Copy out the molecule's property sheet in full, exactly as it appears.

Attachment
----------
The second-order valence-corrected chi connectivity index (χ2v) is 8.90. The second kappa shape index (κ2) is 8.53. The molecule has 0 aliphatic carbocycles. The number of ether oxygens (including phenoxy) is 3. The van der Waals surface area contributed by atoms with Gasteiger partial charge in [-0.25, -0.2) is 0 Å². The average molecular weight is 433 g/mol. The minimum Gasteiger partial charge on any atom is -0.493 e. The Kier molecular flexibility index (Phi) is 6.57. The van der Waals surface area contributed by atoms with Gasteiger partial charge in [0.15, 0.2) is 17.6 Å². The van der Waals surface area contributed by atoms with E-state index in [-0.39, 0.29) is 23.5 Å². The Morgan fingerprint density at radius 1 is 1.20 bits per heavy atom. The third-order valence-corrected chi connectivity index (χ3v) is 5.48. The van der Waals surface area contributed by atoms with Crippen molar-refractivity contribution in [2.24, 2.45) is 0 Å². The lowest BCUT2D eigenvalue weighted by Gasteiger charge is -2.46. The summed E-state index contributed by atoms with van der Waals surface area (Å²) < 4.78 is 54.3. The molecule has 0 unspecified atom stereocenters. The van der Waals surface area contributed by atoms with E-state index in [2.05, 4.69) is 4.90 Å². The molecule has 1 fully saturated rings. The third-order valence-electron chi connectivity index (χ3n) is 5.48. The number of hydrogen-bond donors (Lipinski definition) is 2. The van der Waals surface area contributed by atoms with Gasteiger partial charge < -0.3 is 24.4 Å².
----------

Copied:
The second-order valence-corrected chi connectivity index (χ2v) is 8.90. The second kappa shape index (κ2) is 8.53. The molecule has 0 aliphatic carbocycles. The number of ether oxygens (including phenoxy) is 3. The van der Waals surface area contributed by atoms with Gasteiger partial charge in [-0.25, -0.2) is 0 Å². The average molecular weight is 433 g/mol. The minimum Gasteiger partial charge on any atom is -0.493 e. The Kier molecular flexibility index (Phi) is 6.57. The van der Waals surface area contributed by atoms with Gasteiger partial charge in [0.15, 0.2) is 17.6 Å². The van der Waals surface area contributed by atoms with E-state index in [-0.39, 0.29) is 23.5 Å². The Morgan fingerprint density at radius 1 is 1.20 bits per heavy atom. The third-order valence-corrected chi connectivity index (χ3v) is 5.48. The van der Waals surface area contributed by atoms with Crippen molar-refractivity contribution in [2.24, 2.45) is 0 Å². The lowest BCUT2D eigenvalue weighted by Gasteiger charge is -2.46. The summed E-state index contributed by atoms with van der Waals surface area (Å²) < 4.78 is 54.3. The molecule has 0 unspecified atom stereocenters. The van der Waals surface area contributed by atoms with E-state index in [2.05, 4.69) is 4.90 Å². The molecule has 1 fully saturated rings. The third-order valence-electron chi connectivity index (χ3n) is 5.48. The number of hydrogen-bond donors (Lipinski definition) is 2. The van der Waals surface area contributed by atoms with Gasteiger partial charge < -0.3 is 24.4 Å².